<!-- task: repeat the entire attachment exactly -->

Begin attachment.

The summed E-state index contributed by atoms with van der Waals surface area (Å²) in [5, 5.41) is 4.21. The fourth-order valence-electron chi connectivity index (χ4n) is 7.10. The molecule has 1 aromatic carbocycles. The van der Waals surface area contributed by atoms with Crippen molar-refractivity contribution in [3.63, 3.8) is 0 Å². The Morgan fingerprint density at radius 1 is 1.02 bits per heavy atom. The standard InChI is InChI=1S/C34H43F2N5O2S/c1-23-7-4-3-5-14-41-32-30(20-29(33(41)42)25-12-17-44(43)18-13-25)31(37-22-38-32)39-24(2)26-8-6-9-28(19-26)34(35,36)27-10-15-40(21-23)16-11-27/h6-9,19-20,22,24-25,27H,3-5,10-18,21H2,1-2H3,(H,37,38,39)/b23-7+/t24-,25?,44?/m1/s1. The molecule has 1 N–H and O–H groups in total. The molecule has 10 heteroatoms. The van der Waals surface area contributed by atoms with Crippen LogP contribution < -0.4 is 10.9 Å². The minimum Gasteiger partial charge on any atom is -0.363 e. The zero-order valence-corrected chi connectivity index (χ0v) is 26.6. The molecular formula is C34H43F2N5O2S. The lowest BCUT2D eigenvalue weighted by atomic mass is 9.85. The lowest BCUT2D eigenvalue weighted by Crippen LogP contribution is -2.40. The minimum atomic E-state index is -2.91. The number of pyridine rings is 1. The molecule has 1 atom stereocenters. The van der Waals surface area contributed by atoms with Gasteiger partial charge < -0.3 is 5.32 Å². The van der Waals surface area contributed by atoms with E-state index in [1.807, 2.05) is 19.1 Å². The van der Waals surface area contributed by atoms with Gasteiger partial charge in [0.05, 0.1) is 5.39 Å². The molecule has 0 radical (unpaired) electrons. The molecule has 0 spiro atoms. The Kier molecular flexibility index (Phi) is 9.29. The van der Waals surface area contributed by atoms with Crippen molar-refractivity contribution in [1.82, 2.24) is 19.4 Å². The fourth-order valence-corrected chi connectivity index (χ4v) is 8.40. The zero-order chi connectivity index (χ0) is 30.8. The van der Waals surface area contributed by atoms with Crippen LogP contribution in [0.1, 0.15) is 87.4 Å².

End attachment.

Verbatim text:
The summed E-state index contributed by atoms with van der Waals surface area (Å²) in [5, 5.41) is 4.21. The fourth-order valence-electron chi connectivity index (χ4n) is 7.10. The molecule has 1 aromatic carbocycles. The van der Waals surface area contributed by atoms with Crippen molar-refractivity contribution in [3.63, 3.8) is 0 Å². The Morgan fingerprint density at radius 1 is 1.02 bits per heavy atom. The standard InChI is InChI=1S/C34H43F2N5O2S/c1-23-7-4-3-5-14-41-32-30(20-29(33(41)42)25-12-17-44(43)18-13-25)31(37-22-38-32)39-24(2)26-8-6-9-28(19-26)34(35,36)27-10-15-40(21-23)16-11-27/h6-9,19-20,22,24-25,27H,3-5,10-18,21H2,1-2H3,(H,37,38,39)/b23-7+/t24-,25?,44?/m1/s1. The molecule has 1 N–H and O–H groups in total. The molecule has 10 heteroatoms. The van der Waals surface area contributed by atoms with Crippen LogP contribution < -0.4 is 10.9 Å². The minimum Gasteiger partial charge on any atom is -0.363 e. The zero-order valence-corrected chi connectivity index (χ0v) is 26.6. The molecular formula is C34H43F2N5O2S. The lowest BCUT2D eigenvalue weighted by atomic mass is 9.85. The lowest BCUT2D eigenvalue weighted by Crippen LogP contribution is -2.40. The minimum atomic E-state index is -2.91. The number of pyridine rings is 1. The molecule has 1 atom stereocenters. The van der Waals surface area contributed by atoms with Gasteiger partial charge < -0.3 is 5.32 Å². The van der Waals surface area contributed by atoms with E-state index in [1.807, 2.05) is 19.1 Å². The van der Waals surface area contributed by atoms with Gasteiger partial charge in [0.05, 0.1) is 5.39 Å². The molecule has 0 radical (unpaired) electrons. The molecule has 0 spiro atoms. The Kier molecular flexibility index (Phi) is 9.29. The van der Waals surface area contributed by atoms with Crippen molar-refractivity contribution in [1.82, 2.24) is 19.4 Å². The fourth-order valence-corrected chi connectivity index (χ4v) is 8.40. The zero-order chi connectivity index (χ0) is 30.8. The van der Waals surface area contributed by atoms with Crippen LogP contribution in [0.1, 0.15) is 87.4 Å².